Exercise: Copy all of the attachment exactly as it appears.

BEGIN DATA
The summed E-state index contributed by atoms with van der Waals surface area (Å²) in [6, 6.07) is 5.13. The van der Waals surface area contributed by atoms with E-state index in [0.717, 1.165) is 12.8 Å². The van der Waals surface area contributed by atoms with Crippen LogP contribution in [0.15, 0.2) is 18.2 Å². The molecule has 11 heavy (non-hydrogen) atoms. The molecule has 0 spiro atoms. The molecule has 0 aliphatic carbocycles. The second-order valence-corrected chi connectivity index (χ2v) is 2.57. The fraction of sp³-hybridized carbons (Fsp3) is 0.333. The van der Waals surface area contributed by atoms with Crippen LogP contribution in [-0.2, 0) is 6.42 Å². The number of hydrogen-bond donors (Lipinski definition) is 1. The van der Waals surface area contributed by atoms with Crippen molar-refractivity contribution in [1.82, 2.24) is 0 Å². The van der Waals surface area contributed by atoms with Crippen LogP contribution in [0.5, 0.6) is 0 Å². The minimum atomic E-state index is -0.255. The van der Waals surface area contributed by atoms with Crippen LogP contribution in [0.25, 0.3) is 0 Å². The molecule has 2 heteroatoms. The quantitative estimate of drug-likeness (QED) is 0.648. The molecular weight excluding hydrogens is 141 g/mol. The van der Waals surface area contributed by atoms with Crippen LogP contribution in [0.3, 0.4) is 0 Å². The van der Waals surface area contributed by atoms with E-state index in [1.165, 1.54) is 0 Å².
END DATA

The summed E-state index contributed by atoms with van der Waals surface area (Å²) in [6, 6.07) is 5.13. The van der Waals surface area contributed by atoms with E-state index in [0.717, 1.165) is 12.8 Å². The van der Waals surface area contributed by atoms with Crippen LogP contribution in [0.15, 0.2) is 18.2 Å². The molecule has 11 heavy (non-hydrogen) atoms. The molecule has 0 spiro atoms. The molecule has 0 aliphatic carbocycles. The second-order valence-corrected chi connectivity index (χ2v) is 2.57. The fraction of sp³-hybridized carbons (Fsp3) is 0.333. The van der Waals surface area contributed by atoms with Crippen LogP contribution in [-0.2, 0) is 6.42 Å². The number of hydrogen-bond donors (Lipinski definition) is 1. The van der Waals surface area contributed by atoms with Crippen molar-refractivity contribution in [1.82, 2.24) is 0 Å². The van der Waals surface area contributed by atoms with Crippen LogP contribution in [0.5, 0.6) is 0 Å². The minimum atomic E-state index is -0.255. The van der Waals surface area contributed by atoms with Crippen LogP contribution in [0.25, 0.3) is 0 Å². The molecule has 2 heteroatoms. The quantitative estimate of drug-likeness (QED) is 0.648. The molecular weight excluding hydrogens is 141 g/mol. The van der Waals surface area contributed by atoms with Crippen LogP contribution in [0.3, 0.4) is 0 Å². The van der Waals surface area contributed by atoms with E-state index in [1.165, 1.54) is 0 Å².